Coastguard, navy and some private divers were operating in waters
at the site of the accident, about 20 km (12 miles) off the
country's southwestern coast. Earlier, rescue teams hammered on the
hull of the upturned vessel, hoping for a response from anyone
trapped inside, but did not hear anything, media said.
The vessel, carrying 475 passengers and crew, capsized on Wednesday
during a journey from the port of Incheon to the holiday island of
Jeju. Nine people were found dead and 179 were rescued, according to
the South Korean government, leaving 287 unaccounted for and
possibly still trapped in the vessel.
One parent, Park Yung-suk, told Reuters at the port of Jindo, where
rescue efforts are centered, that she had seen the body of her
teenage daughter's teacher brought ashore.
"If I could teach myself to dive, I would jump in the water and try
to find my daughter," she said. Her daughter was one of 340 children
and teachers from the Danwon High School in Ansan, a Seoul suburb,
on board the vessel.
The captain of the ship, Lee Joon-seok, 69, faces a criminal
investigation, a coastguard official said, amid unconfirmed reports
that he was one of the first to jump to safety from the stricken
The official did not elaborate, but media said the captain faced
possible charges of negligence leading to death and violating a law
that governs the conduct of shipping crew.
Many survivors told media Lee was one of the first to be rescued
although no one had actually seen him leave the ship. The coastguard
and the ferry operator declined comment.
Although the water at the site of the accident is relatively shallow
at less than 50 meters (165 feet) depth, it is still highly
dangerous for the 150 or so divers who are working as fast as they
can, experts said. Time was running out to find any survivors who
may be trapped inside, they said.
"The chances of finding people in there are not zero," said David
Jardine-Smith, secretary of the International Maritime Rescue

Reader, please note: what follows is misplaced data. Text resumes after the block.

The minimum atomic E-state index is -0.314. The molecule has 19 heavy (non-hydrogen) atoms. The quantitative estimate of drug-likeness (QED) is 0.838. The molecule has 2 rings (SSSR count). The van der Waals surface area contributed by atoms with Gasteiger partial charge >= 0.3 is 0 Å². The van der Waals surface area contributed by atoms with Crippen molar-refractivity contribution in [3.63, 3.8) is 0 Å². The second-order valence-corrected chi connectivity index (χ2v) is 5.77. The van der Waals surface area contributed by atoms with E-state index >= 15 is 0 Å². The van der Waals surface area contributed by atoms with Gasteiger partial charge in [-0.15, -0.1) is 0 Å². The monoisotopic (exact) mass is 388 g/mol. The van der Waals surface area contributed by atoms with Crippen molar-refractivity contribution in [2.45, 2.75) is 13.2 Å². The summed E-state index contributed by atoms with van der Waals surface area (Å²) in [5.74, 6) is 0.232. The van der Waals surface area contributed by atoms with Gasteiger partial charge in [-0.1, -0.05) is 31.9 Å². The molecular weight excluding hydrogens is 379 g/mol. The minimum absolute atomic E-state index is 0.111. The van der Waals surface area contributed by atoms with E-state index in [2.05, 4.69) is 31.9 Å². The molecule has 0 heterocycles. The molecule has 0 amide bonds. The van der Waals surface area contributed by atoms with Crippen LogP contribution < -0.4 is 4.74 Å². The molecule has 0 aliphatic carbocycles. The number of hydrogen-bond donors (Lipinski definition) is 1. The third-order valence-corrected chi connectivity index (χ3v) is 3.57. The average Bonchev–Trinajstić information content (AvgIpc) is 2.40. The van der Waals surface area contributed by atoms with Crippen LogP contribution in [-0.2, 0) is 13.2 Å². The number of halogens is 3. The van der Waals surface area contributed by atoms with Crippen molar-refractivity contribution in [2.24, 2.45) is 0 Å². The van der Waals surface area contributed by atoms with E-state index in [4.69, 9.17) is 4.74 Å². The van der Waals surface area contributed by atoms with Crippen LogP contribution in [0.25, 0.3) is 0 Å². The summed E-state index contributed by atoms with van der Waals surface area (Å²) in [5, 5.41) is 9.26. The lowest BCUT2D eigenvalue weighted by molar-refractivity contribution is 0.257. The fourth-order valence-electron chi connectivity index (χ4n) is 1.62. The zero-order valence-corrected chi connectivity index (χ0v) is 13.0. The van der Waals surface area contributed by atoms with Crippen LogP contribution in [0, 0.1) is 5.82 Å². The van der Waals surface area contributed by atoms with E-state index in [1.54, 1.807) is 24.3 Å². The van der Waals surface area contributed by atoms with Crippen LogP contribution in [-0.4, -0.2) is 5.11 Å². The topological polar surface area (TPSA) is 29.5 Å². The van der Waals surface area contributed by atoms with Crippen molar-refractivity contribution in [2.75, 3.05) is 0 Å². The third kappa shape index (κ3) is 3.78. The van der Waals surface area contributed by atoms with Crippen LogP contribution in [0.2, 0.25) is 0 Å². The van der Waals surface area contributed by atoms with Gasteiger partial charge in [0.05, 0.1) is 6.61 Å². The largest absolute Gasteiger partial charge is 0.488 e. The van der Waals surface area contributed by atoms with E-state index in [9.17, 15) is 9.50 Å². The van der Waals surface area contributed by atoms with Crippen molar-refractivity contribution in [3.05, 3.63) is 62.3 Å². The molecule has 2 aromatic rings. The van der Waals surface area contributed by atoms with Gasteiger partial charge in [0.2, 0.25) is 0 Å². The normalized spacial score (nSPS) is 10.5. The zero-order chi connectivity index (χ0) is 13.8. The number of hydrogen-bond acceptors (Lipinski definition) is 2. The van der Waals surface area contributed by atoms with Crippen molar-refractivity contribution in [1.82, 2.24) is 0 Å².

Federation, adding however, that conditions were extremely difficult.
"There is a lot of water current and silt in the water, which means
visibility is very poor and the divers are basically feeling their
The government said it was not giving up on the possibility of
"We carried out underwater searches five times from midnight until
early in the morning, but the strong currents and murky waters pose
big obstacles," Kang Byung-kyu, a minister for public security, told
a news conference in the capital, Seoul.
There is no official explanation for the sinking, although the
government has launched a formal inquiry. The ship, built in Japan
20 years ago, was following a well traveled route. Although the
wider area has rock hazards and shallow waters, they were not in the
immediate vicinity of its usual path.
[to top of second column]
The ferry was found to have three safety deficiencies in 2012,
including one related to navigation, but passed subsequent safety
checks in 2013 and 2014, according to international and Korean
The ferry's capacity was increased to more than 900 people from 800
when it was imported from Japan in late 2012, shipping sources said,
but the expansion passed all safety tests. The ship, its passengers
and cargoes are all under two separate insurances, industry sources
State broadcaster YTN quoted investigation officials as
saying the ship was off its usual course and had been hit by a
veering wind which caused containers stacked on deck to shift.
The vessel was listing heavily to one side on Wednesday as
passengers wearing life jackets scrambled into the sea and waiting
rescue boats, according to television footage.
It sank in about two hours and witnesses and media showed that just
two life rafts from the ship successfully inflated and launched.
Earlier reports said just one had inflated.
The operator, Chonghaejin Marine Co Ltd, based in Incheon, issued a
brief statement via media apologizing for the accident but has made
no further comment. The unlisted operator, which owns four other
vessels, reported an operating loss of 785 million won ($756,000)
A company called Web Solus is providing an underwater drone free of
charge to examine the interior of the vessel where survivors could
"Families and rescuers have been just looking at the surface of the
sea. We have to move fast and at least see some of the vessel under
the water," Ko Se-jin, the operator, told Reuters.
Among those on the ship were two Chinese citizens, according to
Chinese media, one Russian and two Filipinos. The Philippines
citizens were safe, according to Korean authorities, but the
whereabouts of the others were not known.
Hope rests on whether the passengers inside would have been able to
find air pockets, Jardine-Smith, the rescue expert, said. "It is not
impossible that people have survived, but, tragically, it's very
unlikely that many will have done."
($1 = 1037.6500 Korean
(Additional reporting by Jack Kim, Ju-Min Park, Choonsik Yoo,
Meeyoung Cho, Kahyun Kang and James Pearson in Seoul, Jungmin Jang
in Mokpo, South Korea, and Jonathan Saul in London; writing by Raju
Gopalakrishnan; editing by Robert Birsel)
[© 2014 Thomson Reuters. All rights
Copyright 2014 Reuters. All rights reserved. This material may not be published,
broadcast, rewritten or redistributed.